Straight out of the Old West comes Bang, a multi-player card game that can work for teenagers and above, but can be played with younger kids if they have just a bit of help. The game, based off of Italian Spaghetti Western style movies, is all about looking out for yourself (and the sheriff if you are a good guy).
Each player, face down, draws the role they are, which range from the Sheriff, Deputy, Outlaw, or Renegade. Depending on the type of player you are changes the victory conditions for the game: if you are the Sheriff or Deputy, you win if all of the bad guys are killed; if you are an Outlaw, you win by killing the Sheriff; if the Renegade, you win by killing everyone else (which is much more difficult than it seems). The only player who reveals what role he/she is will be the Sheriff, everybody else must not let on who they are.
Then, each player draws and selects a character card, which determines the amount of life and special ability that you have. Then, the players start drawing other cards to gain weapons, armor types of items and action cards, including the BANG! cards, which allow you to shoot others within range of whatever weapon you have.
This game takes a bit more up-front to pick up the mechanics of how it plays, but once everyone gets the hang of it, it can be a really good time. I know I have played this with groups of friends and family and have enjoyed it quite a bit.
Quelf is pretty basic in that your main goal is to get from the start of the game board to the finish of the game board quicker than everyone else. What sets this game apart from the rest is just how crazy that journey is.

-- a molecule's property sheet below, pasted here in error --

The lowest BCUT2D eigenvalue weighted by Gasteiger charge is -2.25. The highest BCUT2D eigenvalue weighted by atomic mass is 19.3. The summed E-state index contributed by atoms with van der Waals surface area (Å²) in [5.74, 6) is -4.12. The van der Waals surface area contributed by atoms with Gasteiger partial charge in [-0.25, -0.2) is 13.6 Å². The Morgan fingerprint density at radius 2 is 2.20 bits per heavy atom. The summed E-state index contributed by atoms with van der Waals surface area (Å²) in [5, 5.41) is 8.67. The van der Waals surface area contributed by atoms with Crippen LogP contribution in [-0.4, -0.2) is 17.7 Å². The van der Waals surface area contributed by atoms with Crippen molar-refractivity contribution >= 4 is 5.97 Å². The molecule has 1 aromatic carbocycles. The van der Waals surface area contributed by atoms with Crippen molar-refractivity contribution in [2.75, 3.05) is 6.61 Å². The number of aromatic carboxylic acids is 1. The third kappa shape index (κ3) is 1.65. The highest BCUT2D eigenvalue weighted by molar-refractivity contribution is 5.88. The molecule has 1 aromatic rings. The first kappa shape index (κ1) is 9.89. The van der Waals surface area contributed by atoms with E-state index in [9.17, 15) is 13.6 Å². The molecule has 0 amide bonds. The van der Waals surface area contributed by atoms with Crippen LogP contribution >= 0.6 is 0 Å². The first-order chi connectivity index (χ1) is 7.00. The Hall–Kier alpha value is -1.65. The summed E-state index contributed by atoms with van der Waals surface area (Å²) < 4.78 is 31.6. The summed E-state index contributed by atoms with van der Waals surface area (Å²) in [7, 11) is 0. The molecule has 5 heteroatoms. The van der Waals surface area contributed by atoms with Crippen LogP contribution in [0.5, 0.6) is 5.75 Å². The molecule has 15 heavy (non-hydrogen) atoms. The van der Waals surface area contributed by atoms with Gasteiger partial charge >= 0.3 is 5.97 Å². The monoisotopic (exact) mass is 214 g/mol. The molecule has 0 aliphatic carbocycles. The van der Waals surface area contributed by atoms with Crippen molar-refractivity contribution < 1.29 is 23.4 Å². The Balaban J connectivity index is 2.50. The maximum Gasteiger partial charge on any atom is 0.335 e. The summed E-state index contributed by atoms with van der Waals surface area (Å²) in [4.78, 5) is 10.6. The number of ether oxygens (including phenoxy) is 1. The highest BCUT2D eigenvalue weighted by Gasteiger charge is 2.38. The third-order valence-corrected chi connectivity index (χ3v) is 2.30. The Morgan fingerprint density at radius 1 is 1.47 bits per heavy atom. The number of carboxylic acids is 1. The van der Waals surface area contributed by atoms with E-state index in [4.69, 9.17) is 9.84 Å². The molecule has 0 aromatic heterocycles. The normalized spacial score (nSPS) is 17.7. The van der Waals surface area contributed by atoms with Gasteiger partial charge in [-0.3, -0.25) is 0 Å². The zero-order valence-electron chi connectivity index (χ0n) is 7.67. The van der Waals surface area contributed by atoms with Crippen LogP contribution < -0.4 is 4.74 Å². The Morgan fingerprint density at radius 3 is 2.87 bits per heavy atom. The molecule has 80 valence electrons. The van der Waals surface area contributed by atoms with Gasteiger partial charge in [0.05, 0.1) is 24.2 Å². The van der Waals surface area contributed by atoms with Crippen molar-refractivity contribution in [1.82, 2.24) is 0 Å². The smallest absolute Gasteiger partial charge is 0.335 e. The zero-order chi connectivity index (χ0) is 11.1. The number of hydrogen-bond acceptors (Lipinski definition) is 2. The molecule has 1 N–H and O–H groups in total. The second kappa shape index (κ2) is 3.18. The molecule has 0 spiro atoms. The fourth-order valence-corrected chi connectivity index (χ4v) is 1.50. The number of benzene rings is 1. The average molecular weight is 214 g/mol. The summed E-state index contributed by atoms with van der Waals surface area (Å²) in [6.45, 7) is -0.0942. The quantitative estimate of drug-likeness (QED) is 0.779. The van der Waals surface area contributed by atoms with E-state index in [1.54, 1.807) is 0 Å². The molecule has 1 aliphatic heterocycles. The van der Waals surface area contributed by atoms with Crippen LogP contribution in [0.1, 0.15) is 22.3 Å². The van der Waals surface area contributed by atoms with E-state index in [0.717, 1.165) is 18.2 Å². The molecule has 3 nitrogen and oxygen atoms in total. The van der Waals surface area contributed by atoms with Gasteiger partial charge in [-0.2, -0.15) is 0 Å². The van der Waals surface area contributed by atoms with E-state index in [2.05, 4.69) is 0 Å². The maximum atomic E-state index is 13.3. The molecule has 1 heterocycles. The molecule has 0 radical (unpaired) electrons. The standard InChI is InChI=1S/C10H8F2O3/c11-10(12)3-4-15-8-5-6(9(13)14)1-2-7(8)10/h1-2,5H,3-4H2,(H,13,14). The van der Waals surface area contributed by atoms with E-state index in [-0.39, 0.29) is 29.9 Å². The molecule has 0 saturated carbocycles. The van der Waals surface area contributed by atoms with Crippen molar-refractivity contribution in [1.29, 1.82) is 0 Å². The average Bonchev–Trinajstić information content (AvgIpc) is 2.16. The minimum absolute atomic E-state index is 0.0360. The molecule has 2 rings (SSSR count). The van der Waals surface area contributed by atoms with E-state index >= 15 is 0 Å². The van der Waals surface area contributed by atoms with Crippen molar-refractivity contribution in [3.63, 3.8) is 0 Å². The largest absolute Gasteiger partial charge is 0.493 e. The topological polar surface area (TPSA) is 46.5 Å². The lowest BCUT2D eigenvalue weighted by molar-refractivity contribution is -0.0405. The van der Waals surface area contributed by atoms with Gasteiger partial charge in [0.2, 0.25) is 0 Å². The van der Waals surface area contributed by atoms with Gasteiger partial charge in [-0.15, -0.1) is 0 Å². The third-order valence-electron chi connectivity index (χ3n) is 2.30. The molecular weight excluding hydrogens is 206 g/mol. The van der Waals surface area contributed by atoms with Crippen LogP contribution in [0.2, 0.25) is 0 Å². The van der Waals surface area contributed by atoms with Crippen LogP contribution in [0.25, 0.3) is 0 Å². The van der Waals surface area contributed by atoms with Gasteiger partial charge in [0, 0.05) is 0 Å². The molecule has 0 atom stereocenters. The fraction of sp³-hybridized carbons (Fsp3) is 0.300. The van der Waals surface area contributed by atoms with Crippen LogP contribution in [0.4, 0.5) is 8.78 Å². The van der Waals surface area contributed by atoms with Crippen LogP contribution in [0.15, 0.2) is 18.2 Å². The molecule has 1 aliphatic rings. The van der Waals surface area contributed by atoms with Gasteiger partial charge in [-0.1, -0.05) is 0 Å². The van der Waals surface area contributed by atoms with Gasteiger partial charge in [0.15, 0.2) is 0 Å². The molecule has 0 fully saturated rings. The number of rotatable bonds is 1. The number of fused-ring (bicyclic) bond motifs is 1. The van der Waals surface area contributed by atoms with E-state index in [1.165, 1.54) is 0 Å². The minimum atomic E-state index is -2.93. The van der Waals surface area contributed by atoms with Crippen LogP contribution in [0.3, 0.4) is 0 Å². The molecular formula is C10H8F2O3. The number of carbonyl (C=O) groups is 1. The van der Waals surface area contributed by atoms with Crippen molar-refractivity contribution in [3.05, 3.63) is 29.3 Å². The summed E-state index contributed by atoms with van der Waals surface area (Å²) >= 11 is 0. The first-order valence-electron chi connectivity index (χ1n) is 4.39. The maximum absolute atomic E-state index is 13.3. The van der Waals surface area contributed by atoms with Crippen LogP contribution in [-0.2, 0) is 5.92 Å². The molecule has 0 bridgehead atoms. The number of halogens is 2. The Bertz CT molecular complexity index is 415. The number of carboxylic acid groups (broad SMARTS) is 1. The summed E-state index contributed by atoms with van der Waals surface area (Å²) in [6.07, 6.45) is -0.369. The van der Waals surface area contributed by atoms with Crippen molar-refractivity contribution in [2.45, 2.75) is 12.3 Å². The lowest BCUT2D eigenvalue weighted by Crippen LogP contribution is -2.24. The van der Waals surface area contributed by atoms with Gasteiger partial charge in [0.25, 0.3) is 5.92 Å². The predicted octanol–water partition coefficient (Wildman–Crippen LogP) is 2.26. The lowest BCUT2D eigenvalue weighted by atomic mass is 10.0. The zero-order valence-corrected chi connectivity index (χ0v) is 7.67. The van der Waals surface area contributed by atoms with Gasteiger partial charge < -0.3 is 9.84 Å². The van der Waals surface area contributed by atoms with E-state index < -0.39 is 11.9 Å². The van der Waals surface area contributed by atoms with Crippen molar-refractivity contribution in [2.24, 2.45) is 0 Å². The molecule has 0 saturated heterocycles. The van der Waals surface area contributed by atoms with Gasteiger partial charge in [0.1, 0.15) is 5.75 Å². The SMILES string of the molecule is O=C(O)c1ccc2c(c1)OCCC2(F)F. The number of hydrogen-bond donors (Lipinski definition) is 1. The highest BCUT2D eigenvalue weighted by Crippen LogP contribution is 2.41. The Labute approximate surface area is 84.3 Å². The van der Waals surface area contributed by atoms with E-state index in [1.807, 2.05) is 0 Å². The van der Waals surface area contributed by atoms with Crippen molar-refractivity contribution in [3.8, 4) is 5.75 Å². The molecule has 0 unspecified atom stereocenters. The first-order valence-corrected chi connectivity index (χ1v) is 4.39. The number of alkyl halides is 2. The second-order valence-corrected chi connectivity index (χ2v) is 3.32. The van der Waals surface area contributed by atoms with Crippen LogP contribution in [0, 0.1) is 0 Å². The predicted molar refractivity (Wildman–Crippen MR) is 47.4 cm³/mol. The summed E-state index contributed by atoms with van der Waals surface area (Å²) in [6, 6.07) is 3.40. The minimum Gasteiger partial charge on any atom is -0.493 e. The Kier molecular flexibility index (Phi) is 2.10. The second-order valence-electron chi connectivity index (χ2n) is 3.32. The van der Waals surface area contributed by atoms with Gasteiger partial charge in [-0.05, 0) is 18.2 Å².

Each person, to start the game, selects a character they want to be, from Queen Spatula to a super ninja monkey or a platypus. Once started, you roll a die to determine how far you get to move and then need to draw a type of card and perform a task. These can be anything from answering trivia about movies or basic knowledge to balancing or acting something out. Pass the test and you get to move, fail and you fall backward.
Where the game really starts to get crazy is with the “Rulez” cards, which add different elements to the game. These put into play rules that stay in the game for prolonged periods of time and can affect individual players or everyone. The group rules tend to add a step into the game, either forcing you to say something when the die is rolled or clap at specific times.
The individual ones are what make things even more crazy. In one game, I definitely had to hold a plunger in the air like a sword for the entire rest of the game, waving it from time to time as if I were a knight. Others challenge you to make a mask out items in your surroundings and wear it until another rule replaces it.
This, ultimately makes the game a crazy hodge-podge of everyone remembering the group rules and playing out their individual rules while still trying to complete the tasks on the other cards as they come up. I can honestly say, I don’t think I have laughed harder while playing any other board game.
So, these are a few of the games that I have played with family or friends and thoroughly enjoyed. Do you have any other games I may have missed? Are there any games your family plays during the holidays? If so, throw them into the comments below.
Thanks and have a Merry Christmas! And don’t forget, stock up on booze for tomorrow’s exciting finale…